Climate scientists have long identified the Middle East to be one of the world’s worst affected climate change regions in the present time and future, given our overheating planet threatens to increase summer temperatures from Syria to Yemen and everywhere in between at a rate twice the global average.
These warnings and prediction of climate induced upheaval and chaos come closer into view after Baghdad and Damascus each posted record breaking temperatures in the last week of July, with Baghdad hitting 125 degrees Fahrenheit on Tuesday, July 28, and Damascus 120 degrees on Wednesday, July 29, while Lebanon came within a whisker of recording its highest ever temperature on Sunday, August 2.
Further exacerbating the misery throughout Iraq and elsewhere is the fact that surging demands for air-conditioning is causing power outages, and leaving the desperately hot to take refuge in their cars and even public fountains.
“The heat is unbearable,” Ahmed Hashim, a 30-year-old Baghdad resident, told The New York Times. “There’s a psychological pressure, people can easily get into a fight.”
According to a 2018 study, the Middle East will experience extreme temperatures of greater than 115 degrees five times more often by 2050 than they were at the start of the current century. According to a newly published study in the journal Science Advances, the emergence of rising heat and rising humidity is making an increasing portion of the earth’s surface too severe for human tolerance.
“Humans’ ability to efficiently shed heat has enabled us to range over every continent, but a wet-bulb temperature (TW) of 35°C marks our upper physiological limit.”
“Humans’ ability to efficiently shed heat has enabled us to range over every continent, but a wet-bulb temperature (TW) of 35°C marks our upper physiological limit, and much lower values have serious health and productivity impacts,” observe the authors of the report.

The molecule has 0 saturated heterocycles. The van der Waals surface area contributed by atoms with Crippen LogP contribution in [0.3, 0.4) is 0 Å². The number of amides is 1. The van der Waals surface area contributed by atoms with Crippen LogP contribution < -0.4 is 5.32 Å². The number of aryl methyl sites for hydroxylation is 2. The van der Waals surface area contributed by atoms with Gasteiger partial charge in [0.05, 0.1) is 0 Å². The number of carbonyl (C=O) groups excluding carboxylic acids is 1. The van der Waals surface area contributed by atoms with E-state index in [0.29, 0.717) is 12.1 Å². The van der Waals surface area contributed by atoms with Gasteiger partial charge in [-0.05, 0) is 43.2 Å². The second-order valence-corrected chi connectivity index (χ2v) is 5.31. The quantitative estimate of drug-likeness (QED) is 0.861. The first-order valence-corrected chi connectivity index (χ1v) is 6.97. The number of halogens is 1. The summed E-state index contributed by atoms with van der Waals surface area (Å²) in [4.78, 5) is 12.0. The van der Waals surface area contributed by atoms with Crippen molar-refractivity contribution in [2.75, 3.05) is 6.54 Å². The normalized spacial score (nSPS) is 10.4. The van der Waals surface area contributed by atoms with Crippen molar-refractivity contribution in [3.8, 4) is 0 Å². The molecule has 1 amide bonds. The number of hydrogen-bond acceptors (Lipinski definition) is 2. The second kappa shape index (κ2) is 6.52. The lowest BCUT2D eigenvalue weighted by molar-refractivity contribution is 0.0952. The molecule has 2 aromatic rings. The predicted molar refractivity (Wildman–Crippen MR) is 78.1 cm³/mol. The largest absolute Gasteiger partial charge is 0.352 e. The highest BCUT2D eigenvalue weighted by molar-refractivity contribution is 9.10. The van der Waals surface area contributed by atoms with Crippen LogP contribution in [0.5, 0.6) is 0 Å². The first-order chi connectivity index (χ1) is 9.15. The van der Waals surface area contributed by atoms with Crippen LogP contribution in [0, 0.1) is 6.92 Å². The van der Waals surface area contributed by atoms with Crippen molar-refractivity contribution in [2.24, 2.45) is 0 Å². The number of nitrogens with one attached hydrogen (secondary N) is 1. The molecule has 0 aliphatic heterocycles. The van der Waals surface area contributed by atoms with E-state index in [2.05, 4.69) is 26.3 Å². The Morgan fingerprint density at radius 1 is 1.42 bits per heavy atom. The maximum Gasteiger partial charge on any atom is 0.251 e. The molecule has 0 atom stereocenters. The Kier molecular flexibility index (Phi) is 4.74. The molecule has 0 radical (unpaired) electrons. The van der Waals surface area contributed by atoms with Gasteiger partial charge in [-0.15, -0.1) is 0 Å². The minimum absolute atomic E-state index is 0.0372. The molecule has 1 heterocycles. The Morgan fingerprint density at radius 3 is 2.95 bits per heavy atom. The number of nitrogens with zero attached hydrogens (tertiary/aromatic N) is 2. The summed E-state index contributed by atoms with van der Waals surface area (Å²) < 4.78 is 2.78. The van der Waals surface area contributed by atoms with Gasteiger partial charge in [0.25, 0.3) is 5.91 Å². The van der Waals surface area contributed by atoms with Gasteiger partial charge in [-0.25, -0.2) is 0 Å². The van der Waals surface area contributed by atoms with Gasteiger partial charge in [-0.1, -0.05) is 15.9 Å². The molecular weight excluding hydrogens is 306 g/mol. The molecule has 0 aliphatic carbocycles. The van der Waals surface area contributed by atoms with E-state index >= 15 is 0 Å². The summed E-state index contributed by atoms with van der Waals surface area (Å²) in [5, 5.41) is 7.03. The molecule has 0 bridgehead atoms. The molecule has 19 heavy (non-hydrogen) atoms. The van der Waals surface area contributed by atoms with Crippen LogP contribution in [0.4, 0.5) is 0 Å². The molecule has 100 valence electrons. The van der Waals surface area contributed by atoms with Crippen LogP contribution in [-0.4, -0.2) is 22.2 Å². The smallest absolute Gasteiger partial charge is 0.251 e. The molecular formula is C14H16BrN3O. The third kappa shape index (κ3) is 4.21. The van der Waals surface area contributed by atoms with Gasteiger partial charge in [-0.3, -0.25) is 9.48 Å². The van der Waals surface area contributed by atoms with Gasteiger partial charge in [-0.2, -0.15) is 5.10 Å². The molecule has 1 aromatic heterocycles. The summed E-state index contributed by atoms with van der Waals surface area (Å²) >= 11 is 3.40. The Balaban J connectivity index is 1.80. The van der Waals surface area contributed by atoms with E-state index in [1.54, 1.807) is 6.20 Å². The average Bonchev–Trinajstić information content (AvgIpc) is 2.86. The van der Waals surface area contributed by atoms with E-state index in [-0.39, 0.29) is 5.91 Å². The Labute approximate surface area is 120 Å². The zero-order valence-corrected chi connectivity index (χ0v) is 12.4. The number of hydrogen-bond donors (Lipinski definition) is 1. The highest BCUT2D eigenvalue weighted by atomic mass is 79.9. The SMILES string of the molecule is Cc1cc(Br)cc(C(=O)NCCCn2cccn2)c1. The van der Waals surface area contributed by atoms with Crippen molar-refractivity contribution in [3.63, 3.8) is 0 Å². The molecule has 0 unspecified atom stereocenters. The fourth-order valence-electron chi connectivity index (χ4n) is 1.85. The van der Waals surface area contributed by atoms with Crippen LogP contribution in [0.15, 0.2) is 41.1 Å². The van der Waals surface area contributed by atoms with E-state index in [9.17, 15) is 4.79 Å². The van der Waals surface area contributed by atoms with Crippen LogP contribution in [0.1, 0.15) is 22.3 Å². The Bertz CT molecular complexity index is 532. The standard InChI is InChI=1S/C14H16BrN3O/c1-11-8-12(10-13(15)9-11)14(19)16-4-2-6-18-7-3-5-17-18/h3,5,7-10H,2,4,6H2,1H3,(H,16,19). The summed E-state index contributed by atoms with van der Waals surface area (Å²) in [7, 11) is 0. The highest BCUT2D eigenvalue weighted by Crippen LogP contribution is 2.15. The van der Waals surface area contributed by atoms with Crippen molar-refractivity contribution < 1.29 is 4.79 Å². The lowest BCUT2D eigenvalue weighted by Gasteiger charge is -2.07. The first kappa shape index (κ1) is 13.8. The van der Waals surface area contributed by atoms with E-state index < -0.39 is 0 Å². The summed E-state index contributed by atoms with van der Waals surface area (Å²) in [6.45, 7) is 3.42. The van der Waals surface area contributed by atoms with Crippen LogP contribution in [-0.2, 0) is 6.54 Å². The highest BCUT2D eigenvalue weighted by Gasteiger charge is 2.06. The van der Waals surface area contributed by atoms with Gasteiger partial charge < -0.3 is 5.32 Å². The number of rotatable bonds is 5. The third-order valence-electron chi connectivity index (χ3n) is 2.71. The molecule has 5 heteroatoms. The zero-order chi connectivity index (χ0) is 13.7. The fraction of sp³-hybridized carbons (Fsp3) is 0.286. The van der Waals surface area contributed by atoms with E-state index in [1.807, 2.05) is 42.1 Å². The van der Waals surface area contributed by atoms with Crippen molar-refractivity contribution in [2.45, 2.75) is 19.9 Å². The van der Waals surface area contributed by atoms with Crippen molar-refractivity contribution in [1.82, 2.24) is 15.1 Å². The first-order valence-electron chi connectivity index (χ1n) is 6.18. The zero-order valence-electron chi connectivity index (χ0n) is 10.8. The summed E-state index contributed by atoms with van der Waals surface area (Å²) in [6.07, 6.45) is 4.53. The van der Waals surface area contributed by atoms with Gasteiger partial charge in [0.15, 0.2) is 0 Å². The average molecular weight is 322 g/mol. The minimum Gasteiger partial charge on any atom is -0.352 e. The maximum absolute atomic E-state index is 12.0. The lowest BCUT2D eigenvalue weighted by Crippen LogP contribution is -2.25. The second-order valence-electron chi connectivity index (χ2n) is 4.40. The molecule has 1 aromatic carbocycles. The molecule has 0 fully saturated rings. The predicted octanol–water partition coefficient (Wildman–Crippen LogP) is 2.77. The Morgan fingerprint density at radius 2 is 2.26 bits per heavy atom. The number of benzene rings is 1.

By the end of the century, these “wet-bulb” temperatures threaten to make the Middle East, particularly the Gulf region, uninhabitable. A separate study by the American Heart Association and published in the journal Science Daily in March found a direct correlation between extreme heat and cardiovascular death.
“In Kuwait, a country known for hot weather, death certificates reveal that on days when the temperatures reached extremes of an average daily temperature of 109 degrees Fahrenheit, the number of deaths from cardiovascular disease dramatically increased,” the report cites.
When temperatures hit their zenith in Baghdad on August 2, again hitting 125 degrees Fahrenheit, the city’s electricity grid gave out and protesters took to the streets to express their anger towards embattled Prime Minister Mustafa al-Kadhimi, who has failed to deliver on his promise to restore public services and end Iran’s kleptocratic control of the Iraqi state.
When temperatures hit their zenith in Baghdad on August 2, again hitting 125 degrees Fahrenheit, the city’s electricity grid gave out and protesters took to the streets.
There’s now an abundance of evidence pointing to how climate change is making the Middle East even more politically volatile. As unprecedented temperatures work hand-in-hand with unprecedented drought, an ever-increasing number of farmers and rural villagers are abandoning their lands for the promise of opportunity in the cities. But rapid urbanization sparks rapid inflation, overcrowding, increased competition for jobs and resources, and thus creating fertile ground for political discontent and ultimately conflict.